If rice, pasta and salad dishes are part of your menu, prepare them ahead of time.

Pick a barbecue location that is away from heavy wind.

Familiarize yourself ahead of time with your grill, coals, or whatever cooking medium you plan to use.

Grilled food is very hot! Be careful serving it.

Bring plenty of beverages, especially water.

Don’t forget to bring appropriate utensils, some water in a spray bottle, and plenty of garbage bags.

Leave the site as clean as possible.

INDIAN BARBECUED CORN

b4caf302f1e736a70859337582ccc687-2Among my fondest childhood memories is the sight of farmers sitting around an open fire in the field roasting freshly picked corn. Fresh corn is sold by sidewalk vendors in town, cooked on a bed of hot coals on their portable carts. To barbecue corn Indian style, follow this method:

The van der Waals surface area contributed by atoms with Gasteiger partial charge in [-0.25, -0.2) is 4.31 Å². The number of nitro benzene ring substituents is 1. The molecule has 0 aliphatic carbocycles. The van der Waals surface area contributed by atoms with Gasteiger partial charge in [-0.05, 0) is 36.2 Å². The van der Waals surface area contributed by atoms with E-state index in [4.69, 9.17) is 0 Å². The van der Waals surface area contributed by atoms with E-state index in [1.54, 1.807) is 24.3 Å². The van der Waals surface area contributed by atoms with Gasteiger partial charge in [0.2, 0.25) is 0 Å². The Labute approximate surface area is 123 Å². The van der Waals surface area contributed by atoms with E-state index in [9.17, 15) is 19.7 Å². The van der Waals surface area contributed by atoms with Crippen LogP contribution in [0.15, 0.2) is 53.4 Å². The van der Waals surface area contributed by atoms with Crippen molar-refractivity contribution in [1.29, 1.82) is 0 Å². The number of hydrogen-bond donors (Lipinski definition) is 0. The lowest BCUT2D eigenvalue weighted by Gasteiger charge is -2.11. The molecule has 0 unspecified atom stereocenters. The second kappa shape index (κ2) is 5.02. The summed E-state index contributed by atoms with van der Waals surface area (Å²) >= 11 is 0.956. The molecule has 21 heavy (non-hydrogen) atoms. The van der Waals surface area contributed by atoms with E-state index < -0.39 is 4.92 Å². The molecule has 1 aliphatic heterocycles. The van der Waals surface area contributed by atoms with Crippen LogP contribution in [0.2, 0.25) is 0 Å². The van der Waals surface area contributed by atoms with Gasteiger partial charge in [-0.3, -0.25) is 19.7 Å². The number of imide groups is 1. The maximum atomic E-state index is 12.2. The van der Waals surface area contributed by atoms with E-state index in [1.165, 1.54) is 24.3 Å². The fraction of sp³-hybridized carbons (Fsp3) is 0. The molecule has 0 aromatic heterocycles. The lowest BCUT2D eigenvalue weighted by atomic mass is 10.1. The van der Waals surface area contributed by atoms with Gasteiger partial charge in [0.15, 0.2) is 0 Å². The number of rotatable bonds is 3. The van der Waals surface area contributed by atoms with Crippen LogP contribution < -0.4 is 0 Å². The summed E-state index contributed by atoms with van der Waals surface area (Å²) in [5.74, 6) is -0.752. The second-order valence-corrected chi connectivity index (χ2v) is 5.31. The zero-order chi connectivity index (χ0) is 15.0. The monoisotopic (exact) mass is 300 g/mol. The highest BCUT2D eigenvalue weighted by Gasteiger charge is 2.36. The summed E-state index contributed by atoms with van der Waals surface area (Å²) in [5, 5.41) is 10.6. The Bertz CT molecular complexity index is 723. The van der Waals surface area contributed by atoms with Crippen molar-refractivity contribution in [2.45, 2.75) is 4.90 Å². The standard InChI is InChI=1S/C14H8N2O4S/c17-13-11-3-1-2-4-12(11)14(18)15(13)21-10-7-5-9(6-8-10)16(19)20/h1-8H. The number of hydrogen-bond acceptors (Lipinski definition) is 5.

Ears of corn
Lemons or limes cut in half
Salt
Cayenne

Husk the corn to expose all of the kernels, leaving a “handle” at the end. If the handle is missing, use a sturdy skewer instead. Hold the corn by its handle over the fire or a bed of glowing coals, turning it as it cooks. If you are roasting many ears, you can lay them on a rack.

Roast the corn until it is reddish brown all over. It is all right if some of the surface is charred. Rub half a lemon or lime over the roasted corn, and sprinkle it lightly with salt and cayenne. Serve it hot. The sweet corn flavor pairs wonderfully with the sour lemon juice.

PANEER TIKKA

b4caf302f1e736a70859337582ccc687-3Barbecued Paneer or Tofu with Spicy Cashew Sauce Marinade